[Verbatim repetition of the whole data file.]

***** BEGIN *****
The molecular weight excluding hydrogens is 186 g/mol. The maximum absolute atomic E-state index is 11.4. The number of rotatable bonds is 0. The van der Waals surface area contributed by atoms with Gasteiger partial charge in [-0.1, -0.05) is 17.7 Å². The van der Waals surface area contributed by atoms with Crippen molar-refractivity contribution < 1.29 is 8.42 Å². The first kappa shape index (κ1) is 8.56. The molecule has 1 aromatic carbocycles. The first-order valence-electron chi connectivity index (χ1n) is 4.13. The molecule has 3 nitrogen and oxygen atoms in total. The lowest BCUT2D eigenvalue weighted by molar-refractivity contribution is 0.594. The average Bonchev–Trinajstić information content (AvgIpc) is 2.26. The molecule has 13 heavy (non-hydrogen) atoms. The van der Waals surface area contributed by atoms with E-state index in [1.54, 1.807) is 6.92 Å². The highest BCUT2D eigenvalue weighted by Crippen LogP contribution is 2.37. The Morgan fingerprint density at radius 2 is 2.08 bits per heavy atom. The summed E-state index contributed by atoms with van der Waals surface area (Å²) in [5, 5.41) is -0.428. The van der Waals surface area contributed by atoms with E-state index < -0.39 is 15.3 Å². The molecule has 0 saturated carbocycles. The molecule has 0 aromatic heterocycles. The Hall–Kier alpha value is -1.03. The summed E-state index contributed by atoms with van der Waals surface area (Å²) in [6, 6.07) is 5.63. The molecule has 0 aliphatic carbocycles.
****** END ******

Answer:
The molecular weight excluding hydrogens is 186 g/mol. The maximum absolute atomic E-state index is 11.4. The number of rotatable bonds is 0. The van der Waals surface area contributed by atoms with Gasteiger partial charge in [-0.1, -0.05) is 17.7 Å². The van der Waals surface area contributed by atoms with Crippen molar-refractivity contribution < 1.29 is 8.42 Å². The first kappa shape index (κ1) is 8.56. The molecule has 1 aromatic carbocycles. The first-order valence-electron chi connectivity index (χ1n) is 4.13. The molecule has 3 nitrogen and oxygen atoms in total. The lowest BCUT2D eigenvalue weighted by molar-refractivity contribution is 0.594. The average Bonchev–Trinajstić information content (AvgIpc) is 2.26. The molecule has 13 heavy (non-hydrogen) atoms. The van der Waals surface area contributed by atoms with E-state index in [1.54, 1.807) is 6.92 Å². The highest BCUT2D eigenvalue weighted by Crippen LogP contribution is 2.37. The Morgan fingerprint density at radius 2 is 2.08 bits per heavy atom. The summed E-state index contributed by atoms with van der Waals surface area (Å²) in [5, 5.41) is -0.428. The van der Waals surface area contributed by atoms with E-state index < -0.39 is 15.3 Å². The molecule has 0 saturated carbocycles. The molecule has 0 aromatic heterocycles. The Hall–Kier alpha value is -1.03. The summed E-state index contributed by atoms with van der Waals surface area (Å²) in [6, 6.07) is 5.63. The molecule has 0 aliphatic carbocycles.